Evidence to the Devolution (Further Powers) Committee

This morning I made a presentation to the Devolution (Further Powers) Committee about the proposals in the White Paper, An Enduring Settlement.  The session was taken under Chatham House Rules. I’ve now been able to update it for a public submission: here it is.  The key differences between the Smith Commission and the White Paper are outlined in a table:


The Smith Commission The White Paper
New benefits in devolved areas  New benefits in devolved areas
of welfare responsibility
Benefits for carers  Benefits for unemployed carers
Benefits for disability and those who are ill Benefits for people with ‘significant’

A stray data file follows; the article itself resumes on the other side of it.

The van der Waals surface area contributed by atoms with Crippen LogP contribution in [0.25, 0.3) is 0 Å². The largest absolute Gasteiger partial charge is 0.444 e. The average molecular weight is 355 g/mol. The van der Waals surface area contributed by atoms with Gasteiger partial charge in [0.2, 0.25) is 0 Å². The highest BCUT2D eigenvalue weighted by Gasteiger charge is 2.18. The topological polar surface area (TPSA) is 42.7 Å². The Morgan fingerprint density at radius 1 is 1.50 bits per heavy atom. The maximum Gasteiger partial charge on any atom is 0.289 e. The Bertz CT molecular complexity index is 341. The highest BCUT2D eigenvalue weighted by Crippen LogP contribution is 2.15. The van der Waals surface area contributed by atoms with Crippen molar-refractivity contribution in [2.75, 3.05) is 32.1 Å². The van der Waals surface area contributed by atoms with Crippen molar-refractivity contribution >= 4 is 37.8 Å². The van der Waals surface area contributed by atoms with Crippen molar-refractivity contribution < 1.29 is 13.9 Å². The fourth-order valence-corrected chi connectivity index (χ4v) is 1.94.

functional impairments
Universal Credit:
direct payments to landlords
Universal Credit
to whom payable
Industrial Injuries Disablement Benefit Industrial Injuries Benefits, excluding
prescribed industrial diseases
Cold weather and Winter Fuel Payment Cold weather payments
Topping up reserved benefits  Additions to Housing Benefit/ housing costs


Since I wrote the paper I’ve been able to discuss the issues about disability with a range of Scottish disability organisations.  There are three key issues:  the eccentric definition of a ‘disabled person’ in clause 16, the limitation of carers to people not in education or gainful employment, and the dropping of references to illness.  Use of the definition of a disabled person in the Equality Act 2010  (which is referred to in clause 22) would deal with some of the problems.

The first draft was prepared in a hurry; I was asked to do it last Friday for submission by Monday, and while I usually spend time trying to make my stuff more readable and comprehensible, my early drafts are usually just as impenetrable as everyone else’s.  My apologies, then, if reading this is a bit like wading through treacle.

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